It's having a multiplicity of viewpoints and being able to express them.
You know what?
Sometimes those viewpoints are gonna be nasty and offensive, but that's part of living in a diverse country, which America is more diverse than any other society on Earth.
>> Isn't that the problem, though, on campuses is that there is seen that you cannot -- that free speech must stop at the point where diversity/inclusion start?
>> Problem is that these two values, which should go together, like salt and pepper, are being portrayed as somehow hostile to one another.
And they're not.
They're actually very concomitant with one another.
>> There's this idea, though, that censorship is protecting minorities and it's protecting people and that that's good for people 'cause it helps protect them and helps advance them.
>> I find this argument so wrong.
I mean, if you look at every civil-rights movement in America, from the African-American civil-rights movement to the gay civil-rights movement, used free speech and free association to achieve their goals.
What was it that Martin Luther King did?
He gave speeches, he marched, he participated in civil disobedience.
The gay-rights movement is largely accredited with having begun in the Stonewall Riots.
Well, what was the cause of the Stonewall Riots?
It was gay people exercising their constitutional right to gather together in a bar and being prevented from doing so by the police, who would come in and extort them and carry them off in paddy wagons to prison.
So, you know, every minority group, every social-justice movement in this country has used the First Amendment to achieve its goals, and I think it's really dangerous to now have people say, "Well, we need to basically betray the legacies of these movements and shut down speech."
>> In addition to the inclination to shut down speech, there are organized groups who are trying to combat it.
One of them is Heterodox Academy, which you may know about it.
And this is a group of 1,800 professors -- tenured professors -- faculty, and students -- graduate students -- who all acknowledge there is a lack of, specifically, political and ideological diversity on university campuses.
I mean, 1,800 professors across the country who are acknowledging that there's a problem and then creating space -- a safe space, if you will -- to have this viewpoint diversity isn't nothing.
>> No, it's not.
I think we're seeing -- I don't know if "backlash" is the right word, but there's definitely a movement... >> A correction, maybe a market correction.
>> And the problem is that, if this market correction isn't, you know, welcomed in a health way, you will see a backlash, and you will see conservative state legislatures, governors -- You're already starting to see this.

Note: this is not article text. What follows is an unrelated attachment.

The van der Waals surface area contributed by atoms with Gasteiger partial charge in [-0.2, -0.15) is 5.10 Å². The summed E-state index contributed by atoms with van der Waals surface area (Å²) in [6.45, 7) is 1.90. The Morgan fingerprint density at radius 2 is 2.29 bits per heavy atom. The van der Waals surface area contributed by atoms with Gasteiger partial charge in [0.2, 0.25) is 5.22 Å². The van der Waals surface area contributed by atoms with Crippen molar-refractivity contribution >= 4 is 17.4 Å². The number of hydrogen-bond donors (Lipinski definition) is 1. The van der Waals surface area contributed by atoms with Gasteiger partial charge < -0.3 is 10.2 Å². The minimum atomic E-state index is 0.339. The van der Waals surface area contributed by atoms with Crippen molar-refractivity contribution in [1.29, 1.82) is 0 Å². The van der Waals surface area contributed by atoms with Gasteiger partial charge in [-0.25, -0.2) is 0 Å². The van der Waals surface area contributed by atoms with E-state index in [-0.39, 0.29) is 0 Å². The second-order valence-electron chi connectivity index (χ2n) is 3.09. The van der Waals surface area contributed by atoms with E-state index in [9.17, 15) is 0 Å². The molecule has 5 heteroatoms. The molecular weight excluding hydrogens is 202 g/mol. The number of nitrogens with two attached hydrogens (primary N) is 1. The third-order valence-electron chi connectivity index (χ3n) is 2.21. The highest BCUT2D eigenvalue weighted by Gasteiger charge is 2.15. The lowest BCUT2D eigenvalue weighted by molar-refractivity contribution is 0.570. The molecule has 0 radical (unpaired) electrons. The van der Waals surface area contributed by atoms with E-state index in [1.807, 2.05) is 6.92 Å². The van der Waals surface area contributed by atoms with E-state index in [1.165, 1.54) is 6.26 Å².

They're gonna cut down on funding.
They're gonna just cancel funding to universities and colleges at all.
And so that's a really dangerous road to go down.
>> You see that happening, on the one hand, and on the other hand, you see legislatures -- There are some 16 legislatures across the country that have actually passed or considered some kind of legislation, entitled free-speech protection legislation.
>> And that is, by the way, in blue states and in red states across the country.
And so, to your larger point that, you know, what happens in elite universities actually resonates more broadly in the culture.
I mean, the perception is really important.
We can sit here and say, "Well, this is just a handful of university campuses.
It's rich and entitled students to begin with."
It's become this sort of conservative, red-meat issue that isn't -- that's being blown out of proportion.
But you know what?
And what happens at Yale matters more than what happens in lots of other places in the country.
And that's just the way things are.
And people oftentimes will vote based upon perceptions.
I think this is something that all of us should've learned after the election of Donald Trump is that a lot of people were fed up with a culture that they considered to be too politically correct.
And you and I might think that it's silly to vote for someone for president based upon this rationale, that the role of the president is not to be an arbiter of, you know, cultural controversies and that you're not electing a man to offer his opinions about whether or not NFL football players should be sitting or standing for the national anthem.